How do we know what we’re talking about?
Well, last year alone we cost Employers all over Ireland over €1 million in payments to disgruntled employees.
Over the last eight years, we’ve pretty much seen it all, and we know every trick in the book. We’ve represented employees in the Employment Appeals Tribunal, the Equality Tribunal, the Rights Commissioner Service, the High Court, the Circuit Court and the Labour Court. We’ve met judges, barristers (both senior and junior counsel), Tribunal chairs, rights commissioners, equality officers, adjudicators, winners, losers, the cook, the baker, the candlestick maker!
We’ve fought cases under the Unfair Dismissals Acts, Equality legislation, Data Protection Acts, for breach of contract and payment of wages. We’ve taken injunctions and prevented dismissals, negotiated settlements and compromises and achieved significant compensation awards costing employers a lot of money along the way.
One Client of ours was dismissed by his employer, a well-known hotel chain, for allegedly head-butting a work colleague at the staff Christmas party. We took on his case, although after viewing the CCTV footage provided to us under the Data Protection Acts we weren’t particularly confident. However, following three days of hearing in the EAT our Client was awarded €35,000 for unfair dismissal. From his employer’s perspective, they’ve been stung for €35,000 as well as three days of legal fees and the disruption to their business having their HR Director, General Manager, Head of Security and others at the hearing and away from their jobs for three days. Best of all for our Client though was how we made the HR Manager look pretty silly in cross-examination. She was ridiculed for not knowing or admitting to know the importance of a fair procedure in an employment context. She was humiliated.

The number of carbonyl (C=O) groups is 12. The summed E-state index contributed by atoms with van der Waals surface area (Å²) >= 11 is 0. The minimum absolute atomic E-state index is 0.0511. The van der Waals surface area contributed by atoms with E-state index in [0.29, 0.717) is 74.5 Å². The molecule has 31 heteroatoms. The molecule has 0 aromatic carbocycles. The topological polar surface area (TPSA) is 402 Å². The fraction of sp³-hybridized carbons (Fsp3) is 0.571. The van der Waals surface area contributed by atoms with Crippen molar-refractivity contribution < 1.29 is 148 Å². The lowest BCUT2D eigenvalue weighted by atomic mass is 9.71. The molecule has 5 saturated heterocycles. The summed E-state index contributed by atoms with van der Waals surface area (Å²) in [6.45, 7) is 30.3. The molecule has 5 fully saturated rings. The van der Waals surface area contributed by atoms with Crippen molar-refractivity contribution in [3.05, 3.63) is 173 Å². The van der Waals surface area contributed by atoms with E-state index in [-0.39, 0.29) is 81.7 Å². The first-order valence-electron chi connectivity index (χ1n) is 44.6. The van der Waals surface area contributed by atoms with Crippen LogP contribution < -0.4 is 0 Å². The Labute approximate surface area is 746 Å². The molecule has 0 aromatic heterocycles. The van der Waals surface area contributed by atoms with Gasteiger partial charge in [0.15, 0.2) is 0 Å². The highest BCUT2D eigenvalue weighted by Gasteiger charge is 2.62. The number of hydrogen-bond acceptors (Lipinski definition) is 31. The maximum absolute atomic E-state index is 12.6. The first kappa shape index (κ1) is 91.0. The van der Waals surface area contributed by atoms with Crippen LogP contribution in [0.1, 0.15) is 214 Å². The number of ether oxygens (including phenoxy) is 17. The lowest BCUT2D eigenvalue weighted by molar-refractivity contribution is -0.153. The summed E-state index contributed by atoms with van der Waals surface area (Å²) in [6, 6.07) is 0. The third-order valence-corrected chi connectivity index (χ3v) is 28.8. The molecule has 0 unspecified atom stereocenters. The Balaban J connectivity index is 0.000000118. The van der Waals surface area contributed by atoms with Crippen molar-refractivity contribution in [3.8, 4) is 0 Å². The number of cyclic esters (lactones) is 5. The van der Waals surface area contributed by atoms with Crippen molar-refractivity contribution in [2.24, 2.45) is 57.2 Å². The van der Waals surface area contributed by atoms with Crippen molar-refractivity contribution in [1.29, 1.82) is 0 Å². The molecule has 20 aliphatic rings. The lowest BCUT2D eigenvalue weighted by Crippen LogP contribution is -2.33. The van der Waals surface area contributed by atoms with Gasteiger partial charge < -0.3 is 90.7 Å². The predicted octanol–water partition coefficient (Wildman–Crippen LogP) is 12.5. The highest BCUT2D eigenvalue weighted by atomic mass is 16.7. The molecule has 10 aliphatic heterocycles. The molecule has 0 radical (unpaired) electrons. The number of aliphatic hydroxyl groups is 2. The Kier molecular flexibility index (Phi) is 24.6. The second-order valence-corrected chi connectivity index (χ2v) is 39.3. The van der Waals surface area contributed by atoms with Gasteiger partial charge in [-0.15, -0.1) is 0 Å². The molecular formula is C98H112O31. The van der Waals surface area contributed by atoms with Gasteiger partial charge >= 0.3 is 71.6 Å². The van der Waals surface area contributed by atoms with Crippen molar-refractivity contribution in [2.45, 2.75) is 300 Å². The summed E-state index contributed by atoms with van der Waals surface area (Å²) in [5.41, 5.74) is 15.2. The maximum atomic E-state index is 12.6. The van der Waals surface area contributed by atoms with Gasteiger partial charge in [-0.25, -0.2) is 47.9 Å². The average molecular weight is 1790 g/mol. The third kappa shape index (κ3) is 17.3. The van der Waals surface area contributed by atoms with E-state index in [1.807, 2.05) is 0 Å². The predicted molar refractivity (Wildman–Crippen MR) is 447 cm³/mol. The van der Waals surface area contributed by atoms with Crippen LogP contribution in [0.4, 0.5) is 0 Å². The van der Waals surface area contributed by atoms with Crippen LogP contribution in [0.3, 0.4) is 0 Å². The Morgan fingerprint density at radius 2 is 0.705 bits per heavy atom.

To our Client that was pay-back to a degree for how low and small she made him feel when they decided not to listen to his explanation for what had actually happened. You see our Client hadn’t headbutted anyone. In fact, he’d been sober that night. But he wasn’t particularly liked at work and when there was a scuffle with another member of staff, management saw their chance. They could get rid of our Client who had been a thorn in their side. So, it didn’t matter what our Client said or did. No-one was going to listen to him, he’d headbutted someone and had to go…until we showed up.
Last year we represented employees in over 80 cases that went to hearing. We achieved awards of over €1 million, that’s in awards alone. One million euro! That’s not to mention the other costs of defending the case including of course legal fees and the intangible costs associated.
As I mentioned above though the tables are turning against claimants who are unrepresented or badly represented. It seems to me that the Government in introducing the new WRC process succumbed to the lobbying of big business and presumably part of that was to do with trying to make Ireland as attractive a destination as possible to foreign companies. The key to that often is to water down employment rights and make the employment market and in particular hiring and firing less off-putting for employers. And that is what the WRC has done in my view. So how is that you might ask? Well in my view the following is important in revealing how the system works against Claimants.